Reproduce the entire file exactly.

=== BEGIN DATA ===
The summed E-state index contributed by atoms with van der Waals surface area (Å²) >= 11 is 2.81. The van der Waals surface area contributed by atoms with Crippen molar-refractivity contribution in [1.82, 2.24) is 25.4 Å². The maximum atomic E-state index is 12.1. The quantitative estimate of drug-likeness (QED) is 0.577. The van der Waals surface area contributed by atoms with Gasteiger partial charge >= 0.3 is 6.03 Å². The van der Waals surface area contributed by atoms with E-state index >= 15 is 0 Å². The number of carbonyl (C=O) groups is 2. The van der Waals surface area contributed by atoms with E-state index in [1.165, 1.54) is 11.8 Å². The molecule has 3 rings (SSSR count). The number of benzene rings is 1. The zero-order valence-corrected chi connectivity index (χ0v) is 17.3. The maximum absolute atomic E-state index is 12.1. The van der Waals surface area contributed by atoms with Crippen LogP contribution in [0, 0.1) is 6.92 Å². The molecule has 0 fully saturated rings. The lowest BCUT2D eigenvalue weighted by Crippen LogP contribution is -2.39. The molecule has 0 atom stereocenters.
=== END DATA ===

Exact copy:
The summed E-state index contributed by atoms with van der Waals surface area (Å²) >= 11 is 2.81. The van der Waals surface area contributed by atoms with Crippen molar-refractivity contribution in [1.82, 2.24) is 25.4 Å². The maximum atomic E-state index is 12.1. The quantitative estimate of drug-likeness (QED) is 0.577. The van der Waals surface area contributed by atoms with Gasteiger partial charge >= 0.3 is 6.03 Å². The van der Waals surface area contributed by atoms with E-state index >= 15 is 0 Å². The number of carbonyl (C=O) groups is 2. The van der Waals surface area contributed by atoms with E-state index in [1.165, 1.54) is 11.8 Å². The molecule has 3 rings (SSSR count). The number of benzene rings is 1. The zero-order valence-corrected chi connectivity index (χ0v) is 17.3. The maximum absolute atomic E-state index is 12.1. The van der Waals surface area contributed by atoms with Crippen LogP contribution in [0, 0.1) is 6.92 Å². The molecule has 0 fully saturated rings. The lowest BCUT2D eigenvalue weighted by Crippen LogP contribution is -2.39. The molecule has 0 atom stereocenters.